Distribution of the Folate Receptor GP38 in Normal and Malignant Cell Lines and Tissues

Steven D. Weitman, Richard H. Lark, Leslie R. Coney, Daniel W. Fort, Verna Frasca, Vincent R. Zurawski, Barton A. Kamen

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957 Scopus citations

Abstract

In some epithelial cells studied in vitro a membrane-bound folate receptor initiates the process for cell accumulation of 5-methyltetrahy-drofolic acid. This receptor was found to be GP38, an overexpressed, glycosyl-phosphatidylinositol anchored glycoprotein, recognized by two monoclonal antibodies, designated MOvl8 and MOvl9. Using immuno-blotting with MOvl9, radioimmunoassay with MOvl8 and 19, Northern blot analysis, and radioligand binding when possible, we describe the limited expression of the folate receptor in a large number of normal tissues from four autopsies. The immunoblot technique detected as little as 40 pg (si fmol) of receptor protein. Choroid plexus consistently had the largest amount of folate receptor. Other tissues containing substantial amounts of receptor included lung, thyroid, and kidney. The liver, intestines, muscle, cerebellum, cerebrum, and spinal cord were immunologically nonreactive. Folate receptor gene expression determined by Northern blot analysis confirmed these observations. We also show that several malignant cell lines express significantly more receptor than normal epithelial cells or fibroblasts. Specifically, malignant cells bound >20 pmol [3H)folate/106 cells, while normal epithelial cells and fibroblasts bound <1 pmol radioligand/106 cells. We also demonstrate that 4 of 6 brain tumors overexpress the folate receptor. These studies reveal the limited normal tissue distribution of the folate receptor, a cell surface protein which may be a useful immunological or Pharmacologieal target for the development of selective cancer therapy.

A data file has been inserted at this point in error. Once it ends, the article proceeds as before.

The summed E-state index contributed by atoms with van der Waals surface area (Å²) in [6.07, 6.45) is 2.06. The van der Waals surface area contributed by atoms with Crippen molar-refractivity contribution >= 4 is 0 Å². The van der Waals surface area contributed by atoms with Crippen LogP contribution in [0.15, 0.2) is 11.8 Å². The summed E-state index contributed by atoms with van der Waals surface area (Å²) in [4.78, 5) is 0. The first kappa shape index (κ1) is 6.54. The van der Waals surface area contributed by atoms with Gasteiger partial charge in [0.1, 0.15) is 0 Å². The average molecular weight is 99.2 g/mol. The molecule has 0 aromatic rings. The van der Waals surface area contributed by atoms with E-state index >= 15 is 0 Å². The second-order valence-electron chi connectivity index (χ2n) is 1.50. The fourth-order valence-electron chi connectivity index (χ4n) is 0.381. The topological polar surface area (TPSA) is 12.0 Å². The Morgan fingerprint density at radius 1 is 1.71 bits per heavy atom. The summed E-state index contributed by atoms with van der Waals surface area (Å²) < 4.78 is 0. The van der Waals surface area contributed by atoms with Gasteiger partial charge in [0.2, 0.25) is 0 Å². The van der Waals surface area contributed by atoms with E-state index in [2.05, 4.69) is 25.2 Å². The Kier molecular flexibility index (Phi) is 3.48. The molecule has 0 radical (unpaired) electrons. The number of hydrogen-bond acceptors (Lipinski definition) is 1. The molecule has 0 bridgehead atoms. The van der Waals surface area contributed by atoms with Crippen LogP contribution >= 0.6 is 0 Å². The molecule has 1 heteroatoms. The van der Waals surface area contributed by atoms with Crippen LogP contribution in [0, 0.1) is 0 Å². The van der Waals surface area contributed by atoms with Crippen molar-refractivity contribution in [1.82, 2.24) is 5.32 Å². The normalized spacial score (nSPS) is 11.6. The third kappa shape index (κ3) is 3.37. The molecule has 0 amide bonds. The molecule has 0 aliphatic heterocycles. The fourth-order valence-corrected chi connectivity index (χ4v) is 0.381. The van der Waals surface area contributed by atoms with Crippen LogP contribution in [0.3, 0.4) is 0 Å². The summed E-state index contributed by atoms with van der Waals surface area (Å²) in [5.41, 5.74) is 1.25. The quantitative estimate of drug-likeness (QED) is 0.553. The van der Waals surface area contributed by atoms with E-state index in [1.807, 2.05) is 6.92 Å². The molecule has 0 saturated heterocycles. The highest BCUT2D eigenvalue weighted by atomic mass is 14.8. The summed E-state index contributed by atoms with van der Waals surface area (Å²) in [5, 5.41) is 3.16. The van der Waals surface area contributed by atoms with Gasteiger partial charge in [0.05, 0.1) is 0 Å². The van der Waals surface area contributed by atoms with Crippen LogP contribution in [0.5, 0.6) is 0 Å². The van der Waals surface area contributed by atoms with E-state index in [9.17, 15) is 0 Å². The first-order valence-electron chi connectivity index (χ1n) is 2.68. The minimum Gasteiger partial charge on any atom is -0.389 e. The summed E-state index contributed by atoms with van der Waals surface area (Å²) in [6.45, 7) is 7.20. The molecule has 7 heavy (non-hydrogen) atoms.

Original languageEnglish (US)
Pages (from-to)3396-3401
Number of pages6
JournalCancer Research
Volume52
Issue number12
StatePublished - Jun 1992
Externally publishedYes

ASJC Scopus subject areas

  • Oncology
  • Cancer Research

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